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Is apparent magnitude of star, distance(in pc) and effective temperature enough to calculate its stellar radii or we need some extra information?

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  • $\begingroup$ You’ll also need its spectral type, at the very least. $\endgroup$ Commented Jan 8, 2022 at 10:34
  • $\begingroup$ You don't need any additional information. $\endgroup$ Commented Jan 8, 2022 at 10:41

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You need to find a bolometric correction from the effective temperature (this is reasonably insensitive to gravity and metallicity, which you don't know). Then convert the apparent magnitude into a bolometric magnitude and then into a flux. Then, I suppose you have to assume there is no extinction to estimate the intrinsic luminosity of the star by multiplying by $4\pi d^2$.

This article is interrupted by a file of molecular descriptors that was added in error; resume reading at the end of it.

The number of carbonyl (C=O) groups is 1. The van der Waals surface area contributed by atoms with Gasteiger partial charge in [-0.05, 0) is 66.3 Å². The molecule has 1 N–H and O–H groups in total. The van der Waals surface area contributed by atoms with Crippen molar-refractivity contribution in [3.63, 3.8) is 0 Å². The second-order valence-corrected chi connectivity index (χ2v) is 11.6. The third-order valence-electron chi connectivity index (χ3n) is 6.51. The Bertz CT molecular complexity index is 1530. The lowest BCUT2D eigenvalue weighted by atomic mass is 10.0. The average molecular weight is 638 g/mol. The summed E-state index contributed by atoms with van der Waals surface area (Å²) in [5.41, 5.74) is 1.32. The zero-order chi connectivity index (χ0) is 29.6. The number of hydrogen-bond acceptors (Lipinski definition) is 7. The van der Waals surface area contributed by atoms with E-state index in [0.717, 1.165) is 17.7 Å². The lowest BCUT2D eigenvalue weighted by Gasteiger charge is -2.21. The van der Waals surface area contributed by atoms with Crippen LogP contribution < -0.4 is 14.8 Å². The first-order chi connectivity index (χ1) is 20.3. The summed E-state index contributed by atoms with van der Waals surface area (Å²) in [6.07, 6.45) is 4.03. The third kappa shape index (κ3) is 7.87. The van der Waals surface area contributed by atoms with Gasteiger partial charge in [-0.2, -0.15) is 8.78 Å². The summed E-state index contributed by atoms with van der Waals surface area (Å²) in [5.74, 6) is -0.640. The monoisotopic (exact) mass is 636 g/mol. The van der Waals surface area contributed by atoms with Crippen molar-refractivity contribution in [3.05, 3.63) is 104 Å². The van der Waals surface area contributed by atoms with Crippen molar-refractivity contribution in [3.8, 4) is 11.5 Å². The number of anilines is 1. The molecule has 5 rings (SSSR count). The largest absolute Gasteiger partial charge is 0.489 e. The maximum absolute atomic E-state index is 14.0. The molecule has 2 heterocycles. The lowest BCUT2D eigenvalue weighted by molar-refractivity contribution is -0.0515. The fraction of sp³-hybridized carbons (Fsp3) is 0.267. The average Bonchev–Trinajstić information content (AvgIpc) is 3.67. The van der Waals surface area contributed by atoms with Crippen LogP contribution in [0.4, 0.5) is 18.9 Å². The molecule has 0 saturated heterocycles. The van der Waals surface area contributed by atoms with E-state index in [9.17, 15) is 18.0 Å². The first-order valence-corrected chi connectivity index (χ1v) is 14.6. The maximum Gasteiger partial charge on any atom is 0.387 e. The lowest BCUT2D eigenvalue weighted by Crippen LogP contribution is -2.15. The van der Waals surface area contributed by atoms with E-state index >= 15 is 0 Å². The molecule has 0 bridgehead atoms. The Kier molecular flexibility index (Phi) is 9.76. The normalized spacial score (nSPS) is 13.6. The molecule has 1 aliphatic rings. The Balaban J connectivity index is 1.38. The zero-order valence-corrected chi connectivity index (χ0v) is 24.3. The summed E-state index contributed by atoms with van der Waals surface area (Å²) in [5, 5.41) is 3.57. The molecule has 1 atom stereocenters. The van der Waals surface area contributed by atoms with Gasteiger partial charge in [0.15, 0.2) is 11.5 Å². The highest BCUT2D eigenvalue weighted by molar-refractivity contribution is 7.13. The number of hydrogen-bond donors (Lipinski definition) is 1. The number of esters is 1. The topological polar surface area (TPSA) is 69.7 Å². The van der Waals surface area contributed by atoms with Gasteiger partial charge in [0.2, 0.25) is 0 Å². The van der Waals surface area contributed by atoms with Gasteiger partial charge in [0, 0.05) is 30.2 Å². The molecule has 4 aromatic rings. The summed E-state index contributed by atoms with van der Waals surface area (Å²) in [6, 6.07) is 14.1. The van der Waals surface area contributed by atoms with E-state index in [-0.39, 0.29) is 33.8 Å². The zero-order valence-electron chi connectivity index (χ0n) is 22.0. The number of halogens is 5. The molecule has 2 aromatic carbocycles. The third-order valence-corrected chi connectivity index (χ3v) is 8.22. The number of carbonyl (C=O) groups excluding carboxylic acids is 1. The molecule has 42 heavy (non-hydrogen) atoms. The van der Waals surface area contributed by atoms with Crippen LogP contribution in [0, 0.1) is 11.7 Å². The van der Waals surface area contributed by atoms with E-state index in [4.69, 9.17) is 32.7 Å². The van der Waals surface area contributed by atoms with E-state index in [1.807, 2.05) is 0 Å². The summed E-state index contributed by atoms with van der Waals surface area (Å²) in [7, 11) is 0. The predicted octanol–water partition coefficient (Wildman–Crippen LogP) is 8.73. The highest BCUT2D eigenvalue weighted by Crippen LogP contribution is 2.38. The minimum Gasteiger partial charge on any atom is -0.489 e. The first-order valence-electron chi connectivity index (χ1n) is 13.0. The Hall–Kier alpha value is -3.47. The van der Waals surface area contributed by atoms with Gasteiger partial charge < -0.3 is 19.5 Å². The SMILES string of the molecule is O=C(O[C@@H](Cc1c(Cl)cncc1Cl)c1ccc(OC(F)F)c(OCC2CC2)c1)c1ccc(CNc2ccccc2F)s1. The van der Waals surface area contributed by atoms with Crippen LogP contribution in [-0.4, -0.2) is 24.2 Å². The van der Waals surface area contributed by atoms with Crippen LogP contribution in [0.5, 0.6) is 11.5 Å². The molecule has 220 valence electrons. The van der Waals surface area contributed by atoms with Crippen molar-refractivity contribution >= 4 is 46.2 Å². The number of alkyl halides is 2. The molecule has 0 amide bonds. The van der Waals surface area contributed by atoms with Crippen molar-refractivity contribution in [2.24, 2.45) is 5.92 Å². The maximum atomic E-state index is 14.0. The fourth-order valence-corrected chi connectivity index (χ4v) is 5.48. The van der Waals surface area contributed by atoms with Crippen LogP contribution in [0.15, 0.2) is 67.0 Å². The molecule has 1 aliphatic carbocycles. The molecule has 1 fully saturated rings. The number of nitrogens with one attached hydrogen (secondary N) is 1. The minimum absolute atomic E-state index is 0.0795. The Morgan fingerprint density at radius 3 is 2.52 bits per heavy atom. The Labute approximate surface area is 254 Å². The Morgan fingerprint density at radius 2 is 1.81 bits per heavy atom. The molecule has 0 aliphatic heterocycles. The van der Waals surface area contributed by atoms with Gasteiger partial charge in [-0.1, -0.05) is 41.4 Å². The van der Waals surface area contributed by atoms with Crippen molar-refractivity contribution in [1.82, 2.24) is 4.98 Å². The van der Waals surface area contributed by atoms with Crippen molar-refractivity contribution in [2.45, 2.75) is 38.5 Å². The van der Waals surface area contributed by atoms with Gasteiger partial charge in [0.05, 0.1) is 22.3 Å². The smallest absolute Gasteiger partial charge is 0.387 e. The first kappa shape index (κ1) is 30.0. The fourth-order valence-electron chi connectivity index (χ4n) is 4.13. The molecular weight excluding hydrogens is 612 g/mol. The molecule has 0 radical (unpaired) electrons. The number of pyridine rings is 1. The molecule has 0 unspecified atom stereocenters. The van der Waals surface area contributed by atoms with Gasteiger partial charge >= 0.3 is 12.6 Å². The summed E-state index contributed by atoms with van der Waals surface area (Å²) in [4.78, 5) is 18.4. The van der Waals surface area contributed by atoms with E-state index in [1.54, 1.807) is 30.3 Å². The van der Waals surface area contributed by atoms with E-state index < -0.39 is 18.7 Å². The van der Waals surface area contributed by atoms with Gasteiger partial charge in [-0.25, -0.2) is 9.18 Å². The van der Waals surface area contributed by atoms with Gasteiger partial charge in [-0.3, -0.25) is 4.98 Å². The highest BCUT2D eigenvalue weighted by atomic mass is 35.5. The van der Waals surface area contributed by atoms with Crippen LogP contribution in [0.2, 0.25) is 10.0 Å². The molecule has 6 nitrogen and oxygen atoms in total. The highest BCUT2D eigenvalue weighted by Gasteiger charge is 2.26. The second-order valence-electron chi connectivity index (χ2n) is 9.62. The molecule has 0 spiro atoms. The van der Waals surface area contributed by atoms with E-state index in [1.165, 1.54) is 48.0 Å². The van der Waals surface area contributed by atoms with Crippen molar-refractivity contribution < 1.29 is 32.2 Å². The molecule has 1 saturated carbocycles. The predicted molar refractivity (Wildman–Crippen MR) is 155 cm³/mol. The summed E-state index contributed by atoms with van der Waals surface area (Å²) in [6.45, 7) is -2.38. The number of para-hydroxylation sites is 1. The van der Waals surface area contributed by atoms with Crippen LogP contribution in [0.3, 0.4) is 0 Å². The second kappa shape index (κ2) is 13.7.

From there you can approximate the star as a blackbody and use Stefan's law, your intrinsic luminosity and the given temperature to estimate a radius.

So to answer your question directly: no. You need to know the extinction and, to get an accurate estimate, you would need to know the type of star, its chemical composition and use a better model than a blackbody for its spectrum.

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  • $\begingroup$ We can just use distance modulus formula if an approximation is required I suppose $\endgroup$ Commented Jan 9, 2022 at 17:50
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Yes

  1. Convert Apparent magnitude into absolute magnitude using distance modulus. 2.Then use stefan law and Flux Luminosity relationship.
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